It suffers as a novel in that it can’t quite decide what tone to take. It begins in a comically surreal fashion and becomes more serious in the second half. It also explores the nature of identity in an original way, suggesting that chance, our choices and our environment has much to do with what makes us the people we are, rather than merely genetics.
It’s not as Americocentric as some other recent novels, since much of the action takes place outside the US. It does assume however (perhaps quite rightly) that the descendants of US expats would retain such a loyalty to their homeland that they would maintain that culture for generations without having it polluted by ‘those other cultures’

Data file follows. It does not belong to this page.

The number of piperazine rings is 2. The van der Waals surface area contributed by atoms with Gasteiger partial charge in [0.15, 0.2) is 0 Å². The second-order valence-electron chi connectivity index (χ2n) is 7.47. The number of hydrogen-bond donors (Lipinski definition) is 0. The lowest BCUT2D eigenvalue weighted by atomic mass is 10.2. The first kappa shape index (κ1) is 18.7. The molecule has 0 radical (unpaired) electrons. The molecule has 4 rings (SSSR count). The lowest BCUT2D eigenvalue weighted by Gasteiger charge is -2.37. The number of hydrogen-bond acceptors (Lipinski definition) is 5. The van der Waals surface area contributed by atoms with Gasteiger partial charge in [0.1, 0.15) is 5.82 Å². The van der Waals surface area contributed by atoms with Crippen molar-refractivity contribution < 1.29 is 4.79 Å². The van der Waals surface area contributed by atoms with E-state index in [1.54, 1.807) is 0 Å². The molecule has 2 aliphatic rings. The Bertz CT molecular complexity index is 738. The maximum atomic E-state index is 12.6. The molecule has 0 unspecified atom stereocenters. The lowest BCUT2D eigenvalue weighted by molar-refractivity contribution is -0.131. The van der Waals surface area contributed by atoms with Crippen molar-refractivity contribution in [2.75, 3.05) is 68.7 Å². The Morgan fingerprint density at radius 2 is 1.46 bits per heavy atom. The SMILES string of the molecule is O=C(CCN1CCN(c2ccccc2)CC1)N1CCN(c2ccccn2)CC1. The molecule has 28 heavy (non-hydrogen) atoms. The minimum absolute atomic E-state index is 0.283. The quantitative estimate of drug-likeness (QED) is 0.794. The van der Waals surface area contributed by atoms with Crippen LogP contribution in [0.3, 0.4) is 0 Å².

It’s not one of Barnes’ best novels, but certainly shows his flair for inventiveness and characterisation. Lyle Peripart is an average astronomer, an American expat living in New Zealand and making a pretty good go of it, in a world where the Nazis won WW2 and Twelve Reichs divide the globe. He's got a steady relationship, a nice house, and a talking suborbital rocketship. When he accepts a new job with a mysterious industrial tycoon his life gets seriously weird. He starts running into a Gestapo agent, his fiance is a gunslinging international assassin rather than a history professor, and there are gaps in what Lyle can say and think: worlds and phrases that trigger headaches and amnesia. The biggest problem: no two people agree on what history looks like, and no one has every actually communicated with America. An entire country has been missing for decades, memory is a lie, and something is very fishy.